Tuesday, January 15, 2013

1990 Issues 9 - 20

Biathlon Series Stuff

The concept of the  220 Turntec - Bill Rodger -Biathlon Series was to create some events that we could report on during the off season and so not be obliged to have to spend the winter in Barbados.


We loaded our 220 transition racking and finish gantry on to  the trailer and set off on a tour of the UK, co-operating with local organisers to make one big series.


We went to Bedford, Preston, somewhere in Surrey, Swindon (the event Julian talks about), right up to Hexam, Leicester, Sittingbourne, the Wear Valley with the final at RAF Cosford's indoor arena. There were 1086 finishers over eight races and £1000 in cash was distributed to the various winners - not bad in those days.

Dave Littlemore narrowly escapes being blown over the fence by a farting horse.

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Man in Restaurant: Waiter! this meal is terrible.
Waiter: But Sir, you had a five course meal with wine and it only cost two pounds twenty.
Man in Restaurant: In that case, waiter, the meal was excellent.

A similar conversation was heard at the Ball Busters Duathlon at the top of Box Hill (nearly two miles of ascending). 

Cyclist: Those riders aren't going very fast, are they really racing?
John Lunt: Yes, but first they ran eight miles which included coming up this hill. Then they have another three laps on the bike, each time coming up this hill. When they have finished all that they run another lap, and yes that makes five ascents in total.
Cyclist: . . . . pause . . . . In that case, they're going very fast indeed!

220 Contributor Dave Bellingham duathloning.

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Julian Jenkinson.

The 1989 Swindon Biathlon was my first ever duathlon after my first season in triathlon. I remember spotting Richard Hobbson who was the "star" and thinking he was twice my size and appeared to have all the kit. I rode in trainers. I recall an indoor transition and quite a buzz about the place. Coming from cross country running this felt like the big time; people watching and prizes!

I was completely unknown and ran with Hobbo. I beat him out of transition because of my trainers. I think it was an out and back  course and I got caught on the way home, a few other runner types were quickly over hauled ; a very young Julian Bunn and this guy called Trees who had run a 4 min mile or nearly. Hobbo led off bike and I took second. It was a massive surprise to me and everybody there. I loved it.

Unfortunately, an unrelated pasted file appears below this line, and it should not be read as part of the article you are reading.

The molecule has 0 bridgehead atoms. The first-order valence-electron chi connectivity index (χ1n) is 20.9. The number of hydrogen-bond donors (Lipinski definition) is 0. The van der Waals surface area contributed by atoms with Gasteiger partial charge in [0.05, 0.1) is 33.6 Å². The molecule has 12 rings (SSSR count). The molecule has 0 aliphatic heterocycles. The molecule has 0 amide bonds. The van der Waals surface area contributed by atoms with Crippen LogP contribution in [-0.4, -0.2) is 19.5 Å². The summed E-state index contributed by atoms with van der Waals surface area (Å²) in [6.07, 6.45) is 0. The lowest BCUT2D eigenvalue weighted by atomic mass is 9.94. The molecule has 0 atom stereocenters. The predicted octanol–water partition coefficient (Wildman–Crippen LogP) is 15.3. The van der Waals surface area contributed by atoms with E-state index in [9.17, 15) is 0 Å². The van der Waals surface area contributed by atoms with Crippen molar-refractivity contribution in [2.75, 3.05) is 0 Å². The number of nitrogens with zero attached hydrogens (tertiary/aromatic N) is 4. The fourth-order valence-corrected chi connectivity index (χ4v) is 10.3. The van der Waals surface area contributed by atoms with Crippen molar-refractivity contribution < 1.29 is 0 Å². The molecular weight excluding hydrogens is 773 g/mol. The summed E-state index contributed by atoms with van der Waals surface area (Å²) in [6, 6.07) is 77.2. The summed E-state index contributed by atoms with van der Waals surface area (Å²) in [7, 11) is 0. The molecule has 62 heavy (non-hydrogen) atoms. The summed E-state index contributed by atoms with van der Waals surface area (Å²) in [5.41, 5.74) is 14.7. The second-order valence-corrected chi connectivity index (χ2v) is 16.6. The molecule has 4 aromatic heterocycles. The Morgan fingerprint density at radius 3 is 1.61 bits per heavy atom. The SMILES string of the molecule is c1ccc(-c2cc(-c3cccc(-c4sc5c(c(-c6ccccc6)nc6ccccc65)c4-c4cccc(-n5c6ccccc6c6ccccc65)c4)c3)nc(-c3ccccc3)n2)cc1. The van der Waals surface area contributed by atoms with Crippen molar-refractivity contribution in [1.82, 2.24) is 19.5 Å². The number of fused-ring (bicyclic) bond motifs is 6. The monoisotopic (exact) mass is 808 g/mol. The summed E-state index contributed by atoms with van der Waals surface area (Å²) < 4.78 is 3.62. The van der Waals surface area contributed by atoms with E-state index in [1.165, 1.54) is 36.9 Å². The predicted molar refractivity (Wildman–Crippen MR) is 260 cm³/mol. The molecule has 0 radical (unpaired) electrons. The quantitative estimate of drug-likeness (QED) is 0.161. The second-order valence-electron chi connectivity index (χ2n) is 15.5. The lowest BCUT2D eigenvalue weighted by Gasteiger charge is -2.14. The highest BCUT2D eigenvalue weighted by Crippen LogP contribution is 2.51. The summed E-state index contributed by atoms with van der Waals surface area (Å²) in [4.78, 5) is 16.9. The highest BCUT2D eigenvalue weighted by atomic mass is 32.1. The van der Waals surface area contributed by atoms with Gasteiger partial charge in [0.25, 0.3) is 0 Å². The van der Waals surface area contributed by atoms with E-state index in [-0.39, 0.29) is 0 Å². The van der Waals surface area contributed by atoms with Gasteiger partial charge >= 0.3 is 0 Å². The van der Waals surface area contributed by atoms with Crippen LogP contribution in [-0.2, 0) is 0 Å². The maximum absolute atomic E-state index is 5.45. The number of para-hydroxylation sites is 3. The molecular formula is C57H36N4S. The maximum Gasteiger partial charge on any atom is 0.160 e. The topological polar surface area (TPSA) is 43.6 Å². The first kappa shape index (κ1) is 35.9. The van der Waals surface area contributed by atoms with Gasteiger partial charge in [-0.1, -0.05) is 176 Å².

Why did I love it? Atmosphere, Exciting, Buzz, Cool. I was young cocky student and the girls and beer and everything was perfect. I did number two at Leicester meeting Dave Bellingham - mad as a hatter. I had almost learned to cycle and won the race from Steve Meads. Never won much at running, got the bug now, found something that I was half decent at.

British Ironman record holder for 13 years in 8:15:21. National titles at long distance triathlon and long distance duathlon. Represented GB elite at all distances in both triathlon and duathlon, Later (40-45years) turned to time trialling and won the BBAR in 2010, National 12 hour champion in 2010, including a best 100 miler in 3:28, 50 miles in 1:40 and a 12 hours 297 miles.

All Abroad Swindon Triathlon

Richard Hobson and Sarah Springman won their respective adult's categories.
Harry Webb was Men's Vet winner with Steve Trew second.


Round Robin Interviews

One of the really nice things about triathlon back in the day, was that the top guys, usually,  didn't have delusions of grandeur. They all knew it was a niche sport and they weren't going to get rich quickly. They were just geezers, and whatever the female equivalent is, so very approachable. When we went round asking some of the National Squad members to write a bit for the mag they all said OK.

When we said, "but you have to write about another squad member", they said . . . . . . . OK. That's how we got Glenn Cook to write about Robin Brew, Robin on Ken Maclaren, Ken on Bernie Shrosbree, Bernie on Tracey Harris, Tracey on Richard Hobson and Richard on Glenn Cook. We said "don't make it a love-in" and they didn't :-)



Commonwealth Games in NZ